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Dianne Salerni : Writer of Teen and Middle Grade Fiction | First Impressions: DARK ONE’S MISTRESS

First Impressions: DARK ONE’S MISTRESS

Today for First Impressions, Aldrea Alien is sharing her first page of DARK ONE’S MISTRESS, an adult fantasy.
“Clarabelle!” The cry rang out across the street, scattering the pigeons resting atop the roofs and sending the nearby cats into a fit of hissing as they scampered for cover.

Clara halted on the edge of the street, her face burning as the echo of her mother’s manly bellow continued. All around her, men and women paused in their daily business. The street gained an eerie silence. In the past, she’d heard worldlier folk boast that such deathly quiet could only be heard here in Everdark.

Then someone coughed, another person sneezed, and the sounds flooded back. The hum of talk. The clink of coins. A few turned to stare at her, the young woman in question, but mostly, the irate cry seemed to be forgotten.

A sigh huffed through her lips. Why does she have to scream like that? She contented herself with the roll of her eyes, wishing the heat in her cheeks would fade. It wasn’t as if she was some small child. She knew her duties well. Knew the streets even better.

She shuffled her burden: bread, cheese, a skin of goat’s milk and a tiny, dog-eared book on the world beyond. The last was for herself. Literally titled The World Beyond. Beyond what, she didn’t know, but it sounded intriguing.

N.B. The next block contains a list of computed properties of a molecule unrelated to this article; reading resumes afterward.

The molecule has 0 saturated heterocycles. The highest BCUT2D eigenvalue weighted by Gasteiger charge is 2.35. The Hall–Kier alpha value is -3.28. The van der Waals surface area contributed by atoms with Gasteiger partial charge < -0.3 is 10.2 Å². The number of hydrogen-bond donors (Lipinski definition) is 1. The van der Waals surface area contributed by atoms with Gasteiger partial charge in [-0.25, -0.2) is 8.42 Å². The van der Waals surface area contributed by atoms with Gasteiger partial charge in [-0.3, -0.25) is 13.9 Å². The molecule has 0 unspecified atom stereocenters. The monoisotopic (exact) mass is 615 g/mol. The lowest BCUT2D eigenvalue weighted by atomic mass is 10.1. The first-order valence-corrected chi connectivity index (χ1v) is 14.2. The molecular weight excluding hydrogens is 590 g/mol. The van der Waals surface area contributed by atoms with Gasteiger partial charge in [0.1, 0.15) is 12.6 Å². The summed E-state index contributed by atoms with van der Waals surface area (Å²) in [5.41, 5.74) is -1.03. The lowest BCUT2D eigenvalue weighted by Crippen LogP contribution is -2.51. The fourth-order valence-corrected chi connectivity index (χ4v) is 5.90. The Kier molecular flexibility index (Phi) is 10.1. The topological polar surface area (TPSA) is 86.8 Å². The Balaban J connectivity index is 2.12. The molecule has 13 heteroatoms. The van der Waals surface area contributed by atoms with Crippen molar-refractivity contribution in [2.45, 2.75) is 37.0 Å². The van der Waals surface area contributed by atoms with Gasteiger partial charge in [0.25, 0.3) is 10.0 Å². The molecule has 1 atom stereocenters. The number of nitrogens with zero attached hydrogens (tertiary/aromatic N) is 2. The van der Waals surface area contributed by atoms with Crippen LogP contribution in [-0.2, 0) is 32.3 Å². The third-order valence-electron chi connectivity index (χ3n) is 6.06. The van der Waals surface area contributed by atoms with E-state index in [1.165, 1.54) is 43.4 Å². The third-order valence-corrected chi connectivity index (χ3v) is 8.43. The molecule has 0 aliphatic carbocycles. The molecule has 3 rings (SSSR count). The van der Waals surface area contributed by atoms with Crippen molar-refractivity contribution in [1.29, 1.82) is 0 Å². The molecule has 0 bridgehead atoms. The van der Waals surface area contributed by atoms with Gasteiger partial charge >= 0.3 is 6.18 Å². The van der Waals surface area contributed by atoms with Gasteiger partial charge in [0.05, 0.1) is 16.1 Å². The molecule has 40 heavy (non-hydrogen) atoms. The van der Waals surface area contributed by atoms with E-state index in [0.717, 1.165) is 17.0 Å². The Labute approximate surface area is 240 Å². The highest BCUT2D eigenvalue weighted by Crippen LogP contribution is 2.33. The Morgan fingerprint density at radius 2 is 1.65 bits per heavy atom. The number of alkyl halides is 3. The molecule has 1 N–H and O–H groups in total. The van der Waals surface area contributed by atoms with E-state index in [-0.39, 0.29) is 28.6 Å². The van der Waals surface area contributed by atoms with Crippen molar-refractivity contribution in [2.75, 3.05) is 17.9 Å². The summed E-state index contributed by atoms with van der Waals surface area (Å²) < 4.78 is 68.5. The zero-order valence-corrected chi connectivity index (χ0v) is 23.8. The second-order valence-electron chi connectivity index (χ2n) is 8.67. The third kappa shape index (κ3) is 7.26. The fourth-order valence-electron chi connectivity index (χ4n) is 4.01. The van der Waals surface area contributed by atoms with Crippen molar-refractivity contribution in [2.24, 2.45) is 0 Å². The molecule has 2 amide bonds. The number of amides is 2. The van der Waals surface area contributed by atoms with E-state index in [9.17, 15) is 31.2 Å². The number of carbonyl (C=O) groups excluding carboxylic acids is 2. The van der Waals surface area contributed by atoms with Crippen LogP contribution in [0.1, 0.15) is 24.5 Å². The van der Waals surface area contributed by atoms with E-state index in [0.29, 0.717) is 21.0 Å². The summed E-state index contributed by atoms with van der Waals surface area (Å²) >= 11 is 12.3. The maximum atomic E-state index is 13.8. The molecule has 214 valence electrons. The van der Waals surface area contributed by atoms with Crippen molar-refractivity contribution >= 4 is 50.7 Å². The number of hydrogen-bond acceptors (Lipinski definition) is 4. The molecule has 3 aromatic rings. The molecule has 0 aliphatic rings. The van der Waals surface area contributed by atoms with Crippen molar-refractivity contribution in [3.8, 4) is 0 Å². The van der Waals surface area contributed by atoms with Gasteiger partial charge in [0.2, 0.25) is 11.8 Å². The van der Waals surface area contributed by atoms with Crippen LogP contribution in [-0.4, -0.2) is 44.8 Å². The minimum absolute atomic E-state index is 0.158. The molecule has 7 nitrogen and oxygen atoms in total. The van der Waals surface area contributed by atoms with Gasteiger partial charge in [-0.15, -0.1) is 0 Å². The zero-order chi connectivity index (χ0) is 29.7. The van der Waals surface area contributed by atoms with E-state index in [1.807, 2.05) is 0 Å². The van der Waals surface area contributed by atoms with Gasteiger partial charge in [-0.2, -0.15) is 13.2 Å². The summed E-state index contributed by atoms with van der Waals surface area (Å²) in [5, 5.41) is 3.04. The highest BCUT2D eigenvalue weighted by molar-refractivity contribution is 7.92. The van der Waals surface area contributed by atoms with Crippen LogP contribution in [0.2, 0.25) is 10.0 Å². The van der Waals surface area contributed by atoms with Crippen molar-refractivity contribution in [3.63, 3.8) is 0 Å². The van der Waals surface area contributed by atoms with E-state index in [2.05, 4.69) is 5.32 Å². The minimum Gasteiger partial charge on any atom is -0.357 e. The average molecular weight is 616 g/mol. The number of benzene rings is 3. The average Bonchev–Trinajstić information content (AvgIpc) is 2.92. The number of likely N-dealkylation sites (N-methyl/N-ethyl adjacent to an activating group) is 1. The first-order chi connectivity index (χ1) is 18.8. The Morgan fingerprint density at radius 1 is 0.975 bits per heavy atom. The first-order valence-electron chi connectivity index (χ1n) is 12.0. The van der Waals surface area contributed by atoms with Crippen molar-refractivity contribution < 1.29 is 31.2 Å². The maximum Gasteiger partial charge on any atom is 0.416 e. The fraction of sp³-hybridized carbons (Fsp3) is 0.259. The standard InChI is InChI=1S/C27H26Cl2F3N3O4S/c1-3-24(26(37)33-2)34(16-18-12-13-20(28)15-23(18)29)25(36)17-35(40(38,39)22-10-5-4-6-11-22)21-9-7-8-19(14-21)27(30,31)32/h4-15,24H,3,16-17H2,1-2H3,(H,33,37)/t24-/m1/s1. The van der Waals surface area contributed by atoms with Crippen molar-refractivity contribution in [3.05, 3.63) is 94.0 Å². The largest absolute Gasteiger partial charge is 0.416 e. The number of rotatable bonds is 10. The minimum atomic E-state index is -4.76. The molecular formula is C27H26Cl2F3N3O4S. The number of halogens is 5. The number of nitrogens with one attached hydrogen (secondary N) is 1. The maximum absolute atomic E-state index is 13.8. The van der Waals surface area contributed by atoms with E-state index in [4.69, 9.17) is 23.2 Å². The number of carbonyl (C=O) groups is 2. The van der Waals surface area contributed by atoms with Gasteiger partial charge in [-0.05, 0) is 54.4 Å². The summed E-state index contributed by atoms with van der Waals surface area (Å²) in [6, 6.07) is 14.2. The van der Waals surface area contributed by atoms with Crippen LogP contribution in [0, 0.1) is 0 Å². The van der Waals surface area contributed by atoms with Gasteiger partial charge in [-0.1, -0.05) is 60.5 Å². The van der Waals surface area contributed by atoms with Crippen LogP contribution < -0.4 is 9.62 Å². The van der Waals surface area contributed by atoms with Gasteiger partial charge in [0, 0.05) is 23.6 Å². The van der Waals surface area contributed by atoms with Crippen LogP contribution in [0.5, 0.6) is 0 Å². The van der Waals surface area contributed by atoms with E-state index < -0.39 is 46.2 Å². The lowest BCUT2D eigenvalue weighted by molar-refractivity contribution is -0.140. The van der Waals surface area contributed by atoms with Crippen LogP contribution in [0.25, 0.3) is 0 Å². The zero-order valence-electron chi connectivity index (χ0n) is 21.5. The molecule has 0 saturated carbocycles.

In the pit of her stomach, Clara knew concern hadn’t driven her mother’s voice. She’d taken too long, pure and simple. It wasn’t her fault the baker’s son had gone missing was it now? She’ll find some way to blame it on me.

Knowing her mother, she’d have expected Clara to come running back. Oh yes, my burden is ever so light. And if she fell and ruined it all? Why she’d be treated to one of her mother’s clips over the ear. Or worse, she could twist her ankle on the uneven stones that dared to be called a road. Nature could’ve made a better surface than this. She could’ve sworn she’d heard her mother saying they were repairing the roads.

Or had she meant the Road?

Her gaze lifted to the shadowy bulk of the citadel perched atop Mount Winding.

I like the way this opening drops us into a rich setting with conflict and characterization cleverly introduced by that irate bellow and Clara’s reaction to it.  But I can make some suggestions for tweaking the narrative and getting more out of it.
The street gained an eerie silence. In the past, she’d heard worldlier folk boast that such deathly quiet could only be heard here in Everdark.  I don’t think the verb gained is the best one for that sentence, and I didn’t get a sense of “deathly quiet” – only “shocked quiet” as the inhabitants of the street reacted to Clara’s mother’s unladylike bellowing.  It was amusing more than eerie.

The book on the world beyond – is that something Clara carries with her all the time, or is it something she purchased today? I get the idea that the book might be important – or the fact that Clara carries books is important (I’m thinking Belle in Disney’s Beauty and the Beast) – so let’s get that clarified right away. And if she was held up in her errands because the baker’s son was missing, let’s get that clarified as well. Maybe mention she was lucky to get the bread at all, considering the turmoil at the bakery … or something like that.